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Is the End of Cocoa-Related Deforestation Within Reach?

By

Richard Scobey – President, World Cocoa Foundation

 

How much rainforest is in that chocolate bar?,” asked the World Resources Institute in a thoughtful blog several years ago.  The answer today is still way too much.  Côte d’Ivoire and Ghana, which produce about 65% of the global cocoa supply, have lost 17% and 13% of their forest cover, respectively, from 2001 to 2017, primarily as a result of agricultural encroachment.

 

It is estimated that at least 2.3 million hectares of the Upper Guinean rainforest in Côte d’Ivoire and Ghana have been cleared by smallholder cocoa farmers between 1988 and 2007.

 

In response, the world’s leading cocoa and chocolate companies and the governments of Côte d’Ivoire and Ghana came together in 2017 and signed landmark Frameworks for Action to end deforestation in the cocoa sector. As COP24 gets underway this week, it is timely to take stock: what have we accomplished during the first year of implementation of the Cocoa & Forests Initiative (CFI)?

 

Multi-stakeholder platform

A key priority for 2018 was to translate the high-level commitments set out in the Frameworks into strong governance arrangements and concrete action plans for 2018-2022.

  • Thirty-one companies have now signed the Frameworks, accounting for about 85% of global cocoa usage.
  • National governance structures and multi-stakeholder platforms have been established in each country that bring together all key stakeholders to guide CFI implementation on the ground, including companies, government agencies, farmer groups, and civil society organizations.
  • Côte d’Ivoire and Ghana have developed and publicly disclosed comprehensive new National Implementation Plans. Each participating company is now finalizing a detailed company-level action plan, which will be publicly disclosed in early-2019.

 

Action on the ground

 The governments and companies have launched critical actions on the ground in 2018 to halt deforestation in the most ecologically important and environmentally sensitive areas.

  • Companies enacted no sourcing policies for cocoa from national parks as of January 1, 2018, and governments are enforcing restrictions related to land conversion for cocoa production.
  • Côte d’Ivoire promulgated a new policy and strategy to differentiate and protect high conservation value forests, and a detailed new Forest Code is expected to be issued in early-2019;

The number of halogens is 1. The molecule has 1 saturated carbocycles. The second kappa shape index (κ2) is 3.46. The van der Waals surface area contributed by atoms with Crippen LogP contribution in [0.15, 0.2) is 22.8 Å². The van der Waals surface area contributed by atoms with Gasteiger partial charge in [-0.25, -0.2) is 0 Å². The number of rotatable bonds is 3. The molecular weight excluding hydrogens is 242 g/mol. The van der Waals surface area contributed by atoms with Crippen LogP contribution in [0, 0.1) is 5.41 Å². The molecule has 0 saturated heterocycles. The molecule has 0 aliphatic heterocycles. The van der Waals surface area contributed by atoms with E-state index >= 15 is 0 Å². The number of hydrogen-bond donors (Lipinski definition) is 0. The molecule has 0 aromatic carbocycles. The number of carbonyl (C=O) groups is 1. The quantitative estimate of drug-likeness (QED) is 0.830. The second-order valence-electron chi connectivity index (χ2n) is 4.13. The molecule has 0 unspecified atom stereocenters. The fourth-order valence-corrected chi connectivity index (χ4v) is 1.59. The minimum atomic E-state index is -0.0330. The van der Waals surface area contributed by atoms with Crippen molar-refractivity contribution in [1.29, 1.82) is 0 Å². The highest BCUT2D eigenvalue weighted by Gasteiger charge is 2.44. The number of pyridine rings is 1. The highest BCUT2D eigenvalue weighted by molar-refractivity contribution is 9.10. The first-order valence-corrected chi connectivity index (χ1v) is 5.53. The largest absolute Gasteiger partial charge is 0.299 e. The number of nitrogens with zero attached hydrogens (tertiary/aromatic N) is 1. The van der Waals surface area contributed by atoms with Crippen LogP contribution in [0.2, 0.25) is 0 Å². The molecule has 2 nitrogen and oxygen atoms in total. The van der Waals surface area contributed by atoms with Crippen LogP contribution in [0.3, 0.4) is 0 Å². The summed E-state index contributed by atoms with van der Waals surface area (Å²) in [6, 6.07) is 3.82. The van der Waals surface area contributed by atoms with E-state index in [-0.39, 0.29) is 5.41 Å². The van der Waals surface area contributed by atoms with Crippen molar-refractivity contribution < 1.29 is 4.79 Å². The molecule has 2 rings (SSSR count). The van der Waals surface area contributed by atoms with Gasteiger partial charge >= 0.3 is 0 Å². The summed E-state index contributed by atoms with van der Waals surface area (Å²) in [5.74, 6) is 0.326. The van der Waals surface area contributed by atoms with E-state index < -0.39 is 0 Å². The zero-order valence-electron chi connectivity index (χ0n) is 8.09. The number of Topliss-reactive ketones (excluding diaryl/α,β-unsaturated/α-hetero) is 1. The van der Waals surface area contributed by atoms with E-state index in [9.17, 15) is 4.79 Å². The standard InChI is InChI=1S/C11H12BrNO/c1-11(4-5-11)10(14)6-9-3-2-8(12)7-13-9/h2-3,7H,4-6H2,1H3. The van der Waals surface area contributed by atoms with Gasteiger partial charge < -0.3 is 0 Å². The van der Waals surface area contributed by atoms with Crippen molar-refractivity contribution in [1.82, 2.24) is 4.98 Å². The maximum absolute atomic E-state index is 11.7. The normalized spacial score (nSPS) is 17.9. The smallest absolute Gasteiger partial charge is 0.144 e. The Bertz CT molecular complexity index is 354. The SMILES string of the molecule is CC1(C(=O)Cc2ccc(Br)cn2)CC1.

These actions are already having an impact.  In the case of Côte d’Ivoire, an analysis of satellite imagery from Global Forest Watch, Vivid Economics, and Mighty Earth confirms that deforestation rates have started to decline in many national parks and protected forests during the first year of CFI implementation, compared to the previous twelve-month period.

On a global scale, the industry is scaling up its commitment to end deforestation throughout the supply chain.  CFI has expanded from West Africa to Latin America, with the signing of a new Framework in Colombia in July 2018.

 

Tackling “legal” deforestation in rural agriculture

While we have made rapid progress in one year, there is still much to do – particularly in rural farming areas outside of protected forests, where poor farmers continue to cut down trees to expand their cocoa farms and earn more income. The environmental damage from smallholder agricultural expansion in rural areas can be avoided through sustainable intensification on existing farms.

Under CFI, industry and governments are focused on boosting long-term productivity of cocoa in order to grow ‘more cocoa on less land’ and improve the profitability of farming for cocoa farmers.  Key actions include provision of improved planting materials, training in good agricultural practices, and crop nutrition and soil fertility. Continued land tenure reform to strengthen farmers’ land and property rights, and development and capacity building of farmers’ organizations, are critical enabling factors for sustainable agriculture development.

No quick fix

Ending deforestation is a complex social, economic, and environmental challenge – we need to protect the people at the same time that we protect the planet.  Hundreds of thousands of farmers and their families depend on cocoa farming in protected areas for their incomes and livelihoods.  It is critical that we first understand the social impact of our efforts to end deforestation, and then sequence the implementation of actions to minimize adverse social and economic risks for forest-dependent communities.

It is critical that we first understand the social impact of our efforts to end deforestation…

Farmers who currently grow cocoa in protected areas will need viable alternative sources of income to ensure the restoration of their standard of living. Full and effective information sharing, consultation, and informed participation of cocoa farmers in this process is essential. Significant funding and technical assistance will need to be mobilized from international development partners, like the World Bank, the African Development Bank, and the European Union, to ensure that the rights of cocoa farmers are respected, and they are provided with meaningful alternative livelihoods.

There is no quick fix to end deforestation.  We hope all key stakeholders in the cocoa value chain – from farmers to consumers – will join this long-term effort to ensure that there is no rainforest in your favorite chocolate bar.



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